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Shadows of the Damned

Reveling in its grotesque aesthetic, Shadows of the Damned exists as an unapologetic celebration of infantile humor, cult grindhouse films, and the unmatched credentials of its creators. As a collaborative effort between the manic creativity of Suda 51 and the distinguished design philosophy of Shinji Mikami, the title draws freely from both designers’ back-catalogs. Suffice it to say Shadows of the Damned has a lot going for it. Under the weight of all this potential, there’s a foreboding feeling that at any moment it might all fall apart into a heap of good intentions gone awry.

Shadows of the Damned hits a high note right from the beginning, as Mexican demon hunter Garcia “Fucking” Hotspur swerves in and out on his motorcycle, backed by a heavy-handed punk rock arrangement. We’re prompted to ‘start our own road movie’; and away we go.


Garcia is swiftly flung from his motorcycle, as everything but the skull mounting is compacted into the shape of a gun, and the game’s side-character is revealed. Johnson is a sardonic, shape-shifting skull, serving as Garcia’s only line of defense against the legions of demons. His conversations with Garcia often induce an effective combination of horror and comedy that few other games have truly pulled off.

The storyline follows the clichéd formula: Garcia’s girlfriend Paula is captured by a perverted demon named Fleming and is taken to his castle. Whipped boyfriend that he is, it becomes Garcia’s singular purpose to get her back.


Entering the demon world, we’re introduced to the prominent aesthetic of rooms washed over in darkness. There’s a clear fixation on the grotesque. Dead, naked bodies hang from hooks; their innards used as set decoration, while clear lines from the incisions have been stitched up. Blood is spread across the walls, an eerie atmosphere, similar to that of a Grimm fairy tale (which are often parodied throughout), lends a pervasively sinister vibe to the long series of claustrophobic corridors leading to Fleming’s castle.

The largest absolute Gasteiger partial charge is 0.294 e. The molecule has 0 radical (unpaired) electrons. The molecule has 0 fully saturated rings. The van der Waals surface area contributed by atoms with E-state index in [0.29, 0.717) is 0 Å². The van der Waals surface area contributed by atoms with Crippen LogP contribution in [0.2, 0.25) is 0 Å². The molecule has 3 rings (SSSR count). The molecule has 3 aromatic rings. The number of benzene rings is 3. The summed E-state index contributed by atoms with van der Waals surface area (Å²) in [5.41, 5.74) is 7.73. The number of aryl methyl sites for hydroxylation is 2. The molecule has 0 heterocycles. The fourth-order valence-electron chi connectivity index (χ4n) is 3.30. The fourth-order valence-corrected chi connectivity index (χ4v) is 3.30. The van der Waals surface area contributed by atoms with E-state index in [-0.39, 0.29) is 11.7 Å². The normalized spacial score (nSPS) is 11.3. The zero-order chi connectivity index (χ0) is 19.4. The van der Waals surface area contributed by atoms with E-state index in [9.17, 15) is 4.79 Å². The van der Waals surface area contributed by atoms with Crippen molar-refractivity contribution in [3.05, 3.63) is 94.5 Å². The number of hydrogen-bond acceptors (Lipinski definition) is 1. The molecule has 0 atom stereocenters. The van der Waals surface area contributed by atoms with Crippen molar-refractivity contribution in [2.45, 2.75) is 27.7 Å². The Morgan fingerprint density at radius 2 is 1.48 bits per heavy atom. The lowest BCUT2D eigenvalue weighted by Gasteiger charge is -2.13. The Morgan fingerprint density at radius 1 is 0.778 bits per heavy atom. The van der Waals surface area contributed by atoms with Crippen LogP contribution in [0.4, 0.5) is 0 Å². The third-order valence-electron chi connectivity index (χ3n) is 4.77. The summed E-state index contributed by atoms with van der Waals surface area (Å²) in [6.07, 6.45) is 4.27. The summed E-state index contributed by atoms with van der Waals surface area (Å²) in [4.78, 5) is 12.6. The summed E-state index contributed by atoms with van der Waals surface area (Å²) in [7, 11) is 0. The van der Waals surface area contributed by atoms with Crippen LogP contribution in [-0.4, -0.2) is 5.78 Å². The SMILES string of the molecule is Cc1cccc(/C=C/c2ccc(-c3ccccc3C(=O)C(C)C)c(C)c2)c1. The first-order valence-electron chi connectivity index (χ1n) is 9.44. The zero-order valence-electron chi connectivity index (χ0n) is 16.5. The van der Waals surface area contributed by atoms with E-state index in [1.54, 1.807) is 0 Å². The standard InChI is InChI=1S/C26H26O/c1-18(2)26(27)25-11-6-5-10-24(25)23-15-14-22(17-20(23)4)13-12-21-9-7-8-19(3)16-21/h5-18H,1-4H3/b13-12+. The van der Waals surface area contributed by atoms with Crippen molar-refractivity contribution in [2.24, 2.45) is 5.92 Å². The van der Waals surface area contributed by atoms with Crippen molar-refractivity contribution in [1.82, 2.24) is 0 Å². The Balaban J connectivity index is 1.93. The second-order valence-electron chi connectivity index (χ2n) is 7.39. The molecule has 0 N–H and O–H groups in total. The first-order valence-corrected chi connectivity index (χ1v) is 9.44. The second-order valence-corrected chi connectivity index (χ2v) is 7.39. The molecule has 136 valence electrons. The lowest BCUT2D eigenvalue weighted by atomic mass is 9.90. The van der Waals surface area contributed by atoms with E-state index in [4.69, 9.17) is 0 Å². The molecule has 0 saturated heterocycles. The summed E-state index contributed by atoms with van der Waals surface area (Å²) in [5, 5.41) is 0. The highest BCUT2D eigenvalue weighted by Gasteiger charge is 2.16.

Founts of dark matter spring from the floor, sectioning off the mortal realm from that possessed by the demons – introducing the key game mechanic of light vs. darkness. This feels novel initially, but is relied upon too heavily as the game progresses. Not one to take himself too seriously, the earmarks of a Suda 51 joint are seen in the mounted goat heads, which must be triggered with Johnson’s light shot to clear an area of darkness. Within the confines of the dark matter, Garcia’s health dwindles away, while enemies cannot be harmed, so it’s often imperative to restore these sections back to normal.


A third-person shooter at heart, the gameplay is largely informed by Shinji Mikami’s work on Resident Evil 4, consciously ignoring advancements in Western third-person shooters (and even Mikami’s own Vanquish) in favor of a tank-like control scheme that’s better suited for this style of horror. Shadows of the Damned also adopts Resident Evil 4’s weapon upgrade system, as well as the general feel of its shooting, yet allows Garcia to shoot on the move. These are all tried and true mechanics; merely functional, but nothing especially new or exciting.

Some parts of Shadows of the Damned provide a welcome change of pace. A couple missions apply the game’s mechanics, on the most fundamental level, to the context of a 2D side-scrolling shooter. Reminiscent of an aging Capcom property, Ghosts ‘n Goblins, these sections carry the aesthetic found on the lovely loading screens between each level, and make you wish there were some other twists that felt as significant. As it stands, there’s too many antiquated design choices that could’ve been replaced with something as unique as these faux-Shoot-‘em-up sections. Some of the dated concepts are aggravating, such as each boss fight boiling down to shooting their red spot, sloppy chase and turret sequences, and an imposed linearity that almost feels necessary to keep it all going at times.